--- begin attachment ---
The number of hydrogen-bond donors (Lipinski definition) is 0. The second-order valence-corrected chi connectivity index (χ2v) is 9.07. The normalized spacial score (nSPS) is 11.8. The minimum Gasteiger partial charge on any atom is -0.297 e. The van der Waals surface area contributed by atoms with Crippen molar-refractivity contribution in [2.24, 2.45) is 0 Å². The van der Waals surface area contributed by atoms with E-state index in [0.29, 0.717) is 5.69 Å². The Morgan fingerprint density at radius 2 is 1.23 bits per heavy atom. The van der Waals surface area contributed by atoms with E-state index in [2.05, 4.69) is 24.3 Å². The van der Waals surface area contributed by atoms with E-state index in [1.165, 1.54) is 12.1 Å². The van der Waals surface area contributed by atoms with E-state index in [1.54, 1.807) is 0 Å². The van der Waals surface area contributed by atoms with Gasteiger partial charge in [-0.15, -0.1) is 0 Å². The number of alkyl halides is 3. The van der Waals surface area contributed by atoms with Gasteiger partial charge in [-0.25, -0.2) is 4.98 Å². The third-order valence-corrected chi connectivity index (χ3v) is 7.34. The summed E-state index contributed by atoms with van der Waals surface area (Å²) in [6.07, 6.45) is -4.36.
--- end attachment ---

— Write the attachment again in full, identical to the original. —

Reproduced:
The number of hydrogen-bond donors (Lipinski definition) is 0. The second-order valence-corrected chi connectivity index (χ2v) is 9.07. The normalized spacial score (nSPS) is 11.8. The minimum Gasteiger partial charge on any atom is -0.297 e. The van der Waals surface area contributed by atoms with Crippen molar-refractivity contribution in [2.24, 2.45) is 0 Å². The van der Waals surface area contributed by atoms with E-state index in [0.29, 0.717) is 5.69 Å². The Morgan fingerprint density at radius 2 is 1.23 bits per heavy atom. The van der Waals surface area contributed by atoms with E-state index in [2.05, 4.69) is 24.3 Å². The van der Waals surface area contributed by atoms with E-state index in [1.165, 1.54) is 12.1 Å². The van der Waals surface area contributed by atoms with E-state index in [1.54, 1.807) is 0 Å². The van der Waals surface area contributed by atoms with Gasteiger partial charge in [-0.15, -0.1) is 0 Å². The number of alkyl halides is 3. The van der Waals surface area contributed by atoms with Gasteiger partial charge in [-0.25, -0.2) is 4.98 Å². The third-order valence-corrected chi connectivity index (χ3v) is 7.34. The summed E-state index contributed by atoms with van der Waals surface area (Å²) in [6.07, 6.45) is -4.36.